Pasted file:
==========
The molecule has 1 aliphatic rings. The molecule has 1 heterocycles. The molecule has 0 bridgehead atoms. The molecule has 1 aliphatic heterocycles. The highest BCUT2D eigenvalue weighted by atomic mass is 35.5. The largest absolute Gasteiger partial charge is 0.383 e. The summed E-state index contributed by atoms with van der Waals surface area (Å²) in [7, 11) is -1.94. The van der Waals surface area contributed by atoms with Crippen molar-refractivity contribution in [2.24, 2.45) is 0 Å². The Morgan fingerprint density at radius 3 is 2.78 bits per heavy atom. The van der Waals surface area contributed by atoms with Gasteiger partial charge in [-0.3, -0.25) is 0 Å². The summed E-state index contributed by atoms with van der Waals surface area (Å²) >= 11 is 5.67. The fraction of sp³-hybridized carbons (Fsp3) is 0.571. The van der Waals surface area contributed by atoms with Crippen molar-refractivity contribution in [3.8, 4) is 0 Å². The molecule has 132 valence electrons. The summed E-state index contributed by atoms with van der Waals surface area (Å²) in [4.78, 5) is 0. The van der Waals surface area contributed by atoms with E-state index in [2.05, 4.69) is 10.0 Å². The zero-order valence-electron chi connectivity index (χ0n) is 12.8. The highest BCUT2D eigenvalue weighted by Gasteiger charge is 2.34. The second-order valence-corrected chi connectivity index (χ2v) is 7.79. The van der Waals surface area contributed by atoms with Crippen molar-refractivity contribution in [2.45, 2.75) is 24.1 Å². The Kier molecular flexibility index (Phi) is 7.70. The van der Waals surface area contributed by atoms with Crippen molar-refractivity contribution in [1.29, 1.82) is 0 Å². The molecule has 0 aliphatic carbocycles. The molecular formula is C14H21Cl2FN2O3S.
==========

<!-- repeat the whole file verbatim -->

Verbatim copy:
The molecule has 1 aliphatic rings. The molecule has 1 heterocycles. The molecule has 0 bridgehead atoms. The molecule has 1 aliphatic heterocycles. The highest BCUT2D eigenvalue weighted by atomic mass is 35.5. The largest absolute Gasteiger partial charge is 0.383 e. The summed E-state index contributed by atoms with van der Waals surface area (Å²) in [7, 11) is -1.94. The van der Waals surface area contributed by atoms with Crippen molar-refractivity contribution in [2.24, 2.45) is 0 Å². The Morgan fingerprint density at radius 3 is 2.78 bits per heavy atom. The van der Waals surface area contributed by atoms with Gasteiger partial charge in [-0.3, -0.25) is 0 Å². The summed E-state index contributed by atoms with van der Waals surface area (Å²) >= 11 is 5.67. The fraction of sp³-hybridized carbons (Fsp3) is 0.571. The van der Waals surface area contributed by atoms with Crippen molar-refractivity contribution in [3.8, 4) is 0 Å². The molecule has 132 valence electrons. The summed E-state index contributed by atoms with van der Waals surface area (Å²) in [4.78, 5) is 0. The van der Waals surface area contributed by atoms with E-state index in [2.05, 4.69) is 10.0 Å². The zero-order valence-electron chi connectivity index (χ0n) is 12.8. The highest BCUT2D eigenvalue weighted by Gasteiger charge is 2.34. The second-order valence-corrected chi connectivity index (χ2v) is 7.79. The van der Waals surface area contributed by atoms with Crippen molar-refractivity contribution in [2.45, 2.75) is 24.1 Å². The Kier molecular flexibility index (Phi) is 7.70. The van der Waals surface area contributed by atoms with Crippen molar-refractivity contribution in [1.29, 1.82) is 0 Å². The molecule has 0 aliphatic carbocycles. The molecular formula is C14H21Cl2FN2O3S.